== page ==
Zofia Kulik’s “Instead of Sculpture – Sequences 1968–71”

Karen Archey

September 2, 2014
May 2–September 13, 2014

The resuscitation of older female artists’ careers has become so prevalent in recent years that it could now be seen as a trend. Take Etel Adnan (b. 1925), Judith Bernstein (b. 1942), Dorothy Iannone (b.1933), and Maria Lassnig (1919-2014), for example. And yet, we all know how the art world reacts to trends: it hops on board for about 30 months, then eventually disgruntled murmurs start rippling throughout Kaffeeklatches and drunken confessionals. The unusual thing about this trend is that the renewed—or completely new—attention being paid to long-accomplished female artists is almost entirely justified. It could even be thought of as a necessary historical corrective to the systematic elision of female voices from most art-historical narratives. (And it’s another question entirely if there’s a market-based impetus to uncover troves of available works.) However, it’s worth mentioning such a trend, even though doing so potentially conflates the work of these incredibly diverse and deserving artists under a single “New/Old Female Artist” heading.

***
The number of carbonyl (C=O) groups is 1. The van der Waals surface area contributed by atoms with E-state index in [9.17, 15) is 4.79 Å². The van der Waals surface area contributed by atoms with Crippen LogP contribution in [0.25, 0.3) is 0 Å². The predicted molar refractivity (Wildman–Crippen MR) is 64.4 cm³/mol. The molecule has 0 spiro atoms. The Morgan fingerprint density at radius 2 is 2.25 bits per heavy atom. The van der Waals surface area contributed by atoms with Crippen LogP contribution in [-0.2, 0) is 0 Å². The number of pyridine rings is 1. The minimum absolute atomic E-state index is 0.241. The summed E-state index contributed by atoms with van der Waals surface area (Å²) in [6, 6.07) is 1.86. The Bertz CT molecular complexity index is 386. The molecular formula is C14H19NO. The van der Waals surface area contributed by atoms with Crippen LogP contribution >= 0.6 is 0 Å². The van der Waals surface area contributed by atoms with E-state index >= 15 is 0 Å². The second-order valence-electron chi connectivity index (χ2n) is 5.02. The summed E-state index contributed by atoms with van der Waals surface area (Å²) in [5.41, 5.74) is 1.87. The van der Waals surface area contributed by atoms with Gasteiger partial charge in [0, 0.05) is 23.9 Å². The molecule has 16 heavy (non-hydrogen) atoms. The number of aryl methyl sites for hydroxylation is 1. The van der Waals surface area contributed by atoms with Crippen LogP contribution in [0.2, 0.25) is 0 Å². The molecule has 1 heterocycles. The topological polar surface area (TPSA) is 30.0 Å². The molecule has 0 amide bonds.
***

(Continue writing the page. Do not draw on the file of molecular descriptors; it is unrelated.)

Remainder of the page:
Enter the incredibly forward-thinking and idiosyncratic work of Polish artist Zofia Kulik (b. 1947), who is currently the subject of a monographic exhibition at Berlin’s ŻAK | BRANICKA. Until now, Kulik has primarily been known for her collaborative work with fellow Polish artist Przemysław Kwiek (b. 1947) from 1971–87—under the moniker KwieKulik—as well as for her large, monochromatic photomontages she created as a solo artist after their partnership dissolved. Kulik has received a considerable amount of international attention for her later work; she represented Poland at the 47th Venice Biennale in 1997 and participated in Documenta 12 in 2007. However, this exhibition, “Instead of Sculpture – Sequences 1968–71,” convenes a series of works Kulik made before her collaboration with Kwiek began, when she attended the Warsaw Academy of Fine Art. There, she studied under famed professors Oskar Hansen and Jerzy Jarnuszkiewicz. Known for his “Open Form” theories, Hansen attempted to redress the rigid ideologies and architectures of postwar Poland by sculpting social space through art, architecture, and communal activity. Since Kwiek had also studied at the academy (and met Kulik there), “Open Form” influenced both Kulik’s early solo work as well as that of KwieKulik.